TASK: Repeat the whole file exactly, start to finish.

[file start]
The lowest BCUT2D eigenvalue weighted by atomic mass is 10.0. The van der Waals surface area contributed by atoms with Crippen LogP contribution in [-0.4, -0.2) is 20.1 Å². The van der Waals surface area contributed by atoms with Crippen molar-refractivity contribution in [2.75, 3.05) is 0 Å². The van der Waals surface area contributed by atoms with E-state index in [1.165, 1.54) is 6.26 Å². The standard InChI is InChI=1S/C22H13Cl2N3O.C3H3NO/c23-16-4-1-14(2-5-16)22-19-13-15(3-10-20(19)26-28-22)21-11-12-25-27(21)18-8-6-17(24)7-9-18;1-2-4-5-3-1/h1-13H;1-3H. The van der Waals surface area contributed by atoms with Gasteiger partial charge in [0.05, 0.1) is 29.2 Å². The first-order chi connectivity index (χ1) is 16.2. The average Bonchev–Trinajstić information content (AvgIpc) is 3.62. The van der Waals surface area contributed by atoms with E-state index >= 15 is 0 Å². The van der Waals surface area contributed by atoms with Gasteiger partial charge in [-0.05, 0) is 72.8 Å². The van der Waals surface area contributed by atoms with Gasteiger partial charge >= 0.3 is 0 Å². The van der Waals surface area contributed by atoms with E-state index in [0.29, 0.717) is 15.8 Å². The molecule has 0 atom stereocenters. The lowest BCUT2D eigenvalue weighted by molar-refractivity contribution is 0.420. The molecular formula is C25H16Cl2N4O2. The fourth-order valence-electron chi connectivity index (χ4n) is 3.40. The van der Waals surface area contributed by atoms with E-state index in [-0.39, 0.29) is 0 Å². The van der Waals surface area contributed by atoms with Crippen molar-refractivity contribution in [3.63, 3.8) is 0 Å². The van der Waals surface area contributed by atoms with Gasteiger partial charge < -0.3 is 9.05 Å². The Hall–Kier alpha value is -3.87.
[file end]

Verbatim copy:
The lowest BCUT2D eigenvalue weighted by atomic mass is 10.0. The van der Waals surface area contributed by atoms with Crippen LogP contribution in [-0.4, -0.2) is 20.1 Å². The van der Waals surface area contributed by atoms with Crippen molar-refractivity contribution in [2.75, 3.05) is 0 Å². The van der Waals surface area contributed by atoms with E-state index in [1.165, 1.54) is 6.26 Å². The standard InChI is InChI=1S/C22H13Cl2N3O.C3H3NO/c23-16-4-1-14(2-5-16)22-19-13-15(3-10-20(19)26-28-22)21-11-12-25-27(21)18-8-6-17(24)7-9-18;1-2-4-5-3-1/h1-13H;1-3H. The van der Waals surface area contributed by atoms with Gasteiger partial charge in [0.05, 0.1) is 29.2 Å². The first-order chi connectivity index (χ1) is 16.2. The average Bonchev–Trinajstić information content (AvgIpc) is 3.62. The van der Waals surface area contributed by atoms with E-state index >= 15 is 0 Å². The van der Waals surface area contributed by atoms with Gasteiger partial charge in [-0.05, 0) is 72.8 Å². The van der Waals surface area contributed by atoms with Gasteiger partial charge >= 0.3 is 0 Å². The van der Waals surface area contributed by atoms with E-state index in [0.29, 0.717) is 15.8 Å². The molecule has 0 atom stereocenters. The lowest BCUT2D eigenvalue weighted by molar-refractivity contribution is 0.420. The molecular formula is C25H16Cl2N4O2. The fourth-order valence-electron chi connectivity index (χ4n) is 3.40. The van der Waals surface area contributed by atoms with E-state index in [-0.39, 0.29) is 0 Å². The van der Waals surface area contributed by atoms with Crippen molar-refractivity contribution in [3.63, 3.8) is 0 Å². The van der Waals surface area contributed by atoms with Gasteiger partial charge < -0.3 is 9.05 Å². The Hall–Kier alpha value is -3.87.